This month's find:

One More Christmas Decoration

A 34th Street resident tracks down a new 'wow' item for her holiday display

Finds - A Monthly Feature That Celebrates The Ritual Of Shopping

November 25, 2006|By Rob Hiaasen | Rob Hiaasen,SUN REPORTER

Pick up, hon. Please pick up.

"It's the last time I'm calling him, then I'm making my own decision," the holiday shopper says. Hope Johnson of Hampden is on the brink of a pivotal choice at the Lowe's in Timonium. Does she buy a plastic light-up angel or the 30-inch, fiberglass triple candle?

The candle would look good on her front porch near her nativity scene, but her husband, Ed, is not picking up. The candle is 60 bucks. Another adult probably should sign off on this.

Seriously, what do you buy a rowhouse on 34th Street in Hampden that has every holiday decoration? One more thing. One more something because it's not about adding clutter - it's about finding a way to keep the hometown attraction new.

The tradition started 18 years ago with one strand of lights strung across the street, then another and another. Today, it's hard to imagine how the 25 rowhouses in the 700 block could make room for another inflatable Santa, 6-foot plastic snow globe, train set, pink flamingo, welded crab or hubcap tree. Blades of grass compete for space. But this year if visitors look hard - and they always do - they'll see additions to the old "Miracle on 34th Street."

The Annual Street Lighting is tonight around 6, and features the arrival of Santa and hot chocolate and parking challenges. It will be chilly because it always is. Tradition is about consistency - and electricity. Such 34th Street luminaries as decorating pioneer Bob Hosier will probably be interviewed, and TV crews and the Home & Garden channel are expected to drop by this weekend - along with hundreds of souls clotting the street.

Santa - who arrives on Ed Johnson's flatbed - will lead the crowd in the lighting countdown: 10 ... 9 ... 8 ... 7 ... and it would help if everyone could keep their lights off before then. But apparently, not everyone is on the same page, and this does not go over well with Hope Johnson.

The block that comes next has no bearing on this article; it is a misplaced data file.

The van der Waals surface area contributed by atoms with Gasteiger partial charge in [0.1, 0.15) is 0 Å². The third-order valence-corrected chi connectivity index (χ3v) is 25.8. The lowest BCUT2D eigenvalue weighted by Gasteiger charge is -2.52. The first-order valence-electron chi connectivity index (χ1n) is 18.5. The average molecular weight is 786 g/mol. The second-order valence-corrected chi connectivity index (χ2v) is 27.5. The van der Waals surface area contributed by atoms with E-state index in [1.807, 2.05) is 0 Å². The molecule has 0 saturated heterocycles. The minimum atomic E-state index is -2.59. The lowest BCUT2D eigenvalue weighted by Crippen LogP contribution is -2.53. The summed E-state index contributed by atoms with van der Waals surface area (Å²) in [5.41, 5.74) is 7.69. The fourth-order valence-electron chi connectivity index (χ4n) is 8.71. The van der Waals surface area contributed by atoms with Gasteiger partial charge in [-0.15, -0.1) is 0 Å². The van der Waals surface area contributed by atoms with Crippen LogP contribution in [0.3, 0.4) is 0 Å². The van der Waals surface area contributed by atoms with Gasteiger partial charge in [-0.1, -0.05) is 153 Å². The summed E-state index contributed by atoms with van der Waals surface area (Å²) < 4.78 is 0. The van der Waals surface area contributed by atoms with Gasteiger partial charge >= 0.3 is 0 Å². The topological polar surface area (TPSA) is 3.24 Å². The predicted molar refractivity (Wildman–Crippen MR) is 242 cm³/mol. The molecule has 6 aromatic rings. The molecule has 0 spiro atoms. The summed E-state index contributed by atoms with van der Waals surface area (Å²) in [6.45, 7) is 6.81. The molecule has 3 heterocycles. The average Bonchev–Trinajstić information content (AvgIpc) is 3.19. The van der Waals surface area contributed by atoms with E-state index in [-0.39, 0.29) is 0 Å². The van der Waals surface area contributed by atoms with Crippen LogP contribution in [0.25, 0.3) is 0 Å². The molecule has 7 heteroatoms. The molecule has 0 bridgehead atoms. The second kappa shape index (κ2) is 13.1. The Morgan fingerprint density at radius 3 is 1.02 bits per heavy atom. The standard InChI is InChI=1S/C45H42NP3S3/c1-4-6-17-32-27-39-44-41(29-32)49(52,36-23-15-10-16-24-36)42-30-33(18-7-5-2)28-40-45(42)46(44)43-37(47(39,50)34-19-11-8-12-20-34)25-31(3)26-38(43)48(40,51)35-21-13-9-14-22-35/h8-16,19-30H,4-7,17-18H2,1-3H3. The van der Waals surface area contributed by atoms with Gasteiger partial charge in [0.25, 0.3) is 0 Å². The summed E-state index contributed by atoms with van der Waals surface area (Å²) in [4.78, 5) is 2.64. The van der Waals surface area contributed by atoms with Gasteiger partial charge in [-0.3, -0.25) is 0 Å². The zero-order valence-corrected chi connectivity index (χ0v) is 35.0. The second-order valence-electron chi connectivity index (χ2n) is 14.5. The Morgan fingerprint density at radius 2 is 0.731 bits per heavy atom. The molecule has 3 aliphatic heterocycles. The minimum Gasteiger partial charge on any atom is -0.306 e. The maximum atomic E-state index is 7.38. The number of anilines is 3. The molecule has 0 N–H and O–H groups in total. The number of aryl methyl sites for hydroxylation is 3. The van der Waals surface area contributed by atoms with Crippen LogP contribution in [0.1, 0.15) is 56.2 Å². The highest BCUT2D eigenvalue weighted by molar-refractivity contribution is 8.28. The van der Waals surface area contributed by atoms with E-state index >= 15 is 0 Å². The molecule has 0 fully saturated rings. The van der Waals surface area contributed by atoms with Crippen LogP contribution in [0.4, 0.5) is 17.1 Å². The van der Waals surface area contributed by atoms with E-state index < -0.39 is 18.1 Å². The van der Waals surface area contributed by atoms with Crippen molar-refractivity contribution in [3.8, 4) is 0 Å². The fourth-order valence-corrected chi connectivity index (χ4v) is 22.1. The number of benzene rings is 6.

"The subject is a little touchy," she says.

She and her husband steadfastly debut their lights at countdown. They not only decorate their rowhouse at No. 717, they were married on the front porch six years ago come Dec. 23. The street was lit in all its glory as they exchanged vows. An encore would be tough, so they just add little touches to their home. Last year, it was palm trees.

"People want one more thing to add to their collection," says Ed, who was last seen hauling the nativity murals off his truck's flat bed. (There's no room at the house, so he rents a garage to store the wise men, animals et al.) He's an important man this time of year: Ed strings lights on the windows of the 11 rowhouses on his side of the street. He leaves his wife in charge of additions.

"It's the wow factor," he says. Wow, that inflatable Santa wasn't there last year. That bell wasn't there on Bob Hosier's house last year, either.

Oh, that bell would have been nice, Hope says. She was set to buy one at Michael's craft store until she looked across the street. "That knocked the thrill out of it for me," she says. "I'm not going to copy them."

Leave it to Bob.

Bob and Darlene Hosier's corner rowhouse has been the anchor of Miracle on 34th Street. The couple's snow-carpeted (electronics wrapping material) display is a faux winter wonderland with Disney characters, cardboard gingerbread house and, this year, two $45 resin bells hanging on their front porch. "They do look good," if Bob does say so himself.

He holds the distinction of being the first one to string lights across 34th Street in 1988. After that, the communal decorating began to snowball, and

the rest is Hampden legend. Given the work involved, it's a miracle the decorations are put out every November and hauled back in every January.

The street isn't getting any younger. "No one is in the wings" waiting to assume the tradition, Bob says. But two women moved in across from his house, and they got into the spirit by erecting a Christmas tree made of PVC pipe. It's impressive - even in the daytime. As for the regulars, they waited until a nice-weather Saturday this month to hoof it up roofs and down basements to haul out the nativity scenes, candy-cane gardens, inflatable snow globes and bear tea parties.

To call the decorations tacky would be tacky. There are standards. Hope Johnson does not buy anything inflatable - none of those whirling snow globes for her. She's not into the acrylic reindeer, either. And no Santa on her front yard - only a nativity scene. People used to steal her baby Jesus from the manger, so she did have to chain the figurine down.

Last year, someone stole a baby Jesus from a manger a few doors down from long-time resident Patsy Dailey. But apparently the thief found a conscience. After the holidays, the baby Jesus was returned unharmed. Someone dropped him off right at her front door as if nothing had happened, Dailey says. Now that was something different.

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